Marianna Boza, director of Brigard Urrutia in Bogotá: Colombia seems to have a high prospect for copper deposits in Chocó, Santander, Cesar and Serranía del Perijá. However, only one project is producing copper. In order for Colombia to become a more prominent copper producer, it must take actions to procure increasing exploratory activities in order to obtain more information regarding copper reservoirs in Colombia’s territory. At the same time, it needs to foster and promote the country’s copper potential to the same extent as gold and coal in order to attract experienced mining companies. Royalties derived from the increase in copper production will most certainly have a direct impact in the development of several regions that usually struggle from an economic standpoint. In addition, an increase in copper production may be interesting to foster foreign direct investment from Chinese companies in Colombia and the increase of exports to China, the world’s biggest buyer of copper. Notwithstanding the Constitutional Court decision on the lack of binding force of popular consultations to ban the development of mining projects and the outstanding efforts of the National Mining Agency (ANM) to raise awareness of the benefits of mining activities and to reach agreements with local governments—which are mitigating this risk—local opposition is still a concern for companies with interest in mining activities of any kind. Thus, the relationship with local communities must always be a priority for mining companies that intend to operate in Colombia. Regarding environmental concerns, in our experience, performing a due diligence on the territory’s environmental limitations and possible declarations of protected areas by environmental authorities largely mitigates any unforeseen risk.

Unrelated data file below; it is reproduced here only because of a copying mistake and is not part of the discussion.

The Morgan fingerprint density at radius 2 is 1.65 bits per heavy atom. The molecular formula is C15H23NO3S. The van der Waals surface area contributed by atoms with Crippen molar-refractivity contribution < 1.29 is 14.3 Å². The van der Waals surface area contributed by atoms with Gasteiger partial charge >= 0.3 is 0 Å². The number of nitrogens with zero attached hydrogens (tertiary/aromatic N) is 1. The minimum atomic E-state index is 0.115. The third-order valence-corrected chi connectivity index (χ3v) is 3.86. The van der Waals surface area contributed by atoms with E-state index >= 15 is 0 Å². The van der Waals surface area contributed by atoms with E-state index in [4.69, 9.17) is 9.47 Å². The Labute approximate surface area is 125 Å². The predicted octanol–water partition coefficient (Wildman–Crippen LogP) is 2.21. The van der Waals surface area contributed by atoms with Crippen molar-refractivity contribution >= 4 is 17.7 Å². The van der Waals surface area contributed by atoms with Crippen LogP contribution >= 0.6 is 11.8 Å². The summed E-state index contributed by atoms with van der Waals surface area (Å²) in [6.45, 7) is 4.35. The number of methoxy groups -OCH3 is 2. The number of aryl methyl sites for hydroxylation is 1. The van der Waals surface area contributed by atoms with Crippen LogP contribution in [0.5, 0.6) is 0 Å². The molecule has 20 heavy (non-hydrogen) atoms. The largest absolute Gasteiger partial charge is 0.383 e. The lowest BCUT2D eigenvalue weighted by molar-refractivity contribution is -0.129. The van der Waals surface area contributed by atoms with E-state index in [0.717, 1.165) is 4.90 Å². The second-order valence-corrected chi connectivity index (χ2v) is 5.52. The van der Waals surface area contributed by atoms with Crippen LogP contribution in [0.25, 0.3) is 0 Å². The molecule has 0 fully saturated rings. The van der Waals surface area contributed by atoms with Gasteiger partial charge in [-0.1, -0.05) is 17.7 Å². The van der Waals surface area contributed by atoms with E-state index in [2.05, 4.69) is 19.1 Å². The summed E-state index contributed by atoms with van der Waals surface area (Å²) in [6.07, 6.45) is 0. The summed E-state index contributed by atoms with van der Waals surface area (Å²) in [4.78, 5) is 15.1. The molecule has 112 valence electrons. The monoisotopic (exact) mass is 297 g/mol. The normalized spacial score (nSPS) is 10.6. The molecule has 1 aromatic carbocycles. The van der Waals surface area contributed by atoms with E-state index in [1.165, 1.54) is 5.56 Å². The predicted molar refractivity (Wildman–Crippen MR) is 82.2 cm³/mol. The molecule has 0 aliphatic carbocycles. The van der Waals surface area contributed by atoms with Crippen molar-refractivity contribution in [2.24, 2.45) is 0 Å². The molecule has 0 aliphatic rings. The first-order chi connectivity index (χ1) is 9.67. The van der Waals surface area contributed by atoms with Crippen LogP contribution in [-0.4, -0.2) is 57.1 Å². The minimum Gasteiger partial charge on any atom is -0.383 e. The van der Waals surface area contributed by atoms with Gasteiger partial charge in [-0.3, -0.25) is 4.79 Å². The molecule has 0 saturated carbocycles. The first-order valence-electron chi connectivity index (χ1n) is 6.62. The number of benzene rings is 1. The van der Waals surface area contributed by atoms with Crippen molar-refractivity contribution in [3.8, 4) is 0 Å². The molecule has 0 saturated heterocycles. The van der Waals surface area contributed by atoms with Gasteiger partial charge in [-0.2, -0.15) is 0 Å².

Luis Álvaro Pardo, economist and mining and energy sector analyst: Mining exploration in Colombia has led to the discovery of new copper reserves, a mineral that until recently was not part of the country’s extractive basket. However, the announcement of copper development projects in several regions prompted a wave of rejection by local communities and social organizations, no different to the opposition against the mining sector in general. Some minerals are necessary, but that’s not the topic under discussion. What communities and NGOs reject is the mining model that allows: exploitation without considering biodiversity and the ecosystem’s fragility; exploitation while ignoring the rights of communities to participate in decisions that the government imposes; exploitation while ignoring fundamental rights enshrined in the Constitution, such as the right to a healthy environment, food security, a decent life and, by extension, water; exploitation under a concession contract system, which strongly favors mining companies’ interests; and exploitation without regard to the many needs of a nation with more than 2.4 million people in extreme poverty and great social inequality, while mining companies enjoy enormous privileges that allow them to minimize their effective tax rates. The national government’s refusal to create mechanisms for agreement between the central state and territorial entities to define the exploitation of minerals, as the Constitutional Court orders, increases and generates greater resistance by citizens, some mayors and municipal councils against allowing mining in their regions.